In the context of health, for example, the authors write that poor people are much less likely to take their medications regularly. Although the medicine might be very important, Mullainathan and Shafir claim that it tends to fall outside of the scarcity-induced narrow focus. This leads to more severe illness even for conditions that are highly treatable, such as high blood pressure. 

(Shortform note: Mullainathan and Shafir don’t specify if this problem applies to all illnesses, but based on their argument we can infer that the bandwidth shortage causes poor people to neglect medications for chronic illnesses with long-term consequences. It’s much harder to ignore conditions with immediate consequences for not taking medication, like asthma, although these conditions might also contribute to lower mental bandwidth for other things.) 


Mullainathan and Shafir argue that meeting common standards for good parenting (like providing consistent rules and connecting with children) are all much more difficult for a poor parent hyper-focused on making scarce resources stretch. They require mental bandwidth to manage numerous areas and make complex strategic decisions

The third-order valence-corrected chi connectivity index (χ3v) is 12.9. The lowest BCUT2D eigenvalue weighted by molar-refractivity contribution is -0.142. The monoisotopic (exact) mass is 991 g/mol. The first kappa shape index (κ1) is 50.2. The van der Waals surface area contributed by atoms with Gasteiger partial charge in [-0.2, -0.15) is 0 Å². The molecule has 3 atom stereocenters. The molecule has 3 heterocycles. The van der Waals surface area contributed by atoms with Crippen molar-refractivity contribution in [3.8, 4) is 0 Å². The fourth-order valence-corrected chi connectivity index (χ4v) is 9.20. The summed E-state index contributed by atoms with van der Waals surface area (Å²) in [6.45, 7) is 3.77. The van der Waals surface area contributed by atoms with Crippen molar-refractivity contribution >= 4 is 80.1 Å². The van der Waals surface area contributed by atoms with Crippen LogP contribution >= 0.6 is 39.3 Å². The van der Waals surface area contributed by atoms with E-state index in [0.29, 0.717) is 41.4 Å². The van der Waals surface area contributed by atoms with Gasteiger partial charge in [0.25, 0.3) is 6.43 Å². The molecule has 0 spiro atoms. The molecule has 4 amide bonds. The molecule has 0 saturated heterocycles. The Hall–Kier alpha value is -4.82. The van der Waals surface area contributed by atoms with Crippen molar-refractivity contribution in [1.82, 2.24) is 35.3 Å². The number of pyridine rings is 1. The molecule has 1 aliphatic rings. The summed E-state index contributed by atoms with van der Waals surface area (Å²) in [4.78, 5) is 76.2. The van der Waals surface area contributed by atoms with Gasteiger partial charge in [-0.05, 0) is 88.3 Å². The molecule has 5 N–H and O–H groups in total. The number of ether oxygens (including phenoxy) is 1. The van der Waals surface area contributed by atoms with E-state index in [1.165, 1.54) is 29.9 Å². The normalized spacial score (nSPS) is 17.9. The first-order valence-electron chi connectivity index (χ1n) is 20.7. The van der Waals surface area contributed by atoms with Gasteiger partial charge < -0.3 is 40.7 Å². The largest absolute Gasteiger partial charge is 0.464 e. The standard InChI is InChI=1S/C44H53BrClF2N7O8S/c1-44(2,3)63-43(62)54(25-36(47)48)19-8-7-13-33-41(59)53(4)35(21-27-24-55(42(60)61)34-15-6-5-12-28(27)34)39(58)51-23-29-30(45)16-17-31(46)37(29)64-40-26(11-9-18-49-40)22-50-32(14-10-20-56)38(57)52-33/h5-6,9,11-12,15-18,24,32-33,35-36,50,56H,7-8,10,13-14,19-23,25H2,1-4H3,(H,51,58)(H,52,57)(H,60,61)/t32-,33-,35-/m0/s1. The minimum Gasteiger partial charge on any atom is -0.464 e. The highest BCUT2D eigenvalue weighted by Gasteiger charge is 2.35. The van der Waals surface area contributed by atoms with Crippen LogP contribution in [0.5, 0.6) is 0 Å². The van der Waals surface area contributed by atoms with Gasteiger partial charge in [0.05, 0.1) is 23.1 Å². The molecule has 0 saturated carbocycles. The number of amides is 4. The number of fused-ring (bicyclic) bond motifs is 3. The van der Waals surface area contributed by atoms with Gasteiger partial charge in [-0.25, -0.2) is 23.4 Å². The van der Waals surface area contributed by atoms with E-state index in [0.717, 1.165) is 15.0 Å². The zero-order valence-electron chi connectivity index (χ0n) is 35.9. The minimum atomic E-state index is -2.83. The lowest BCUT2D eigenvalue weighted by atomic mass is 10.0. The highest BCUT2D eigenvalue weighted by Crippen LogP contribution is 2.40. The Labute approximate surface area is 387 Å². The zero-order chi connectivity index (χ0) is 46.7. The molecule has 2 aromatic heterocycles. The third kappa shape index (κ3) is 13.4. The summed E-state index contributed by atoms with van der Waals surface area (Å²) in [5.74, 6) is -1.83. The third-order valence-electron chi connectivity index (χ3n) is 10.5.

For example, after working long hours, a parent might have to juggle preparing dinner, cleaning, making sure homework gets done, enforcing disciplinary rules, resolving conflicts between their children, trying to spend quality time with their family, and planning logistics for the next day—all while the parent is focused on making ends meet to cover basic expenses. Mullainathan and Shafir also point out that poor parents can’t use money to ease their workload by hiring tutors or childcare providers. 

(Shortform note: On the flip side of this example, Malcolm Gladwell explains in David and Goliath why having too much money also makes parenting harder. He writes that money only makes parenting easier up to a point. If you have enough money to buy most of the things your children ask you for, you have to be able to say that you won’t (rather than can’t) buy them something. To avoid making your children dependent on you, you have to deny them some things they want, and this requires establishing clear values and communicating them to your kids.)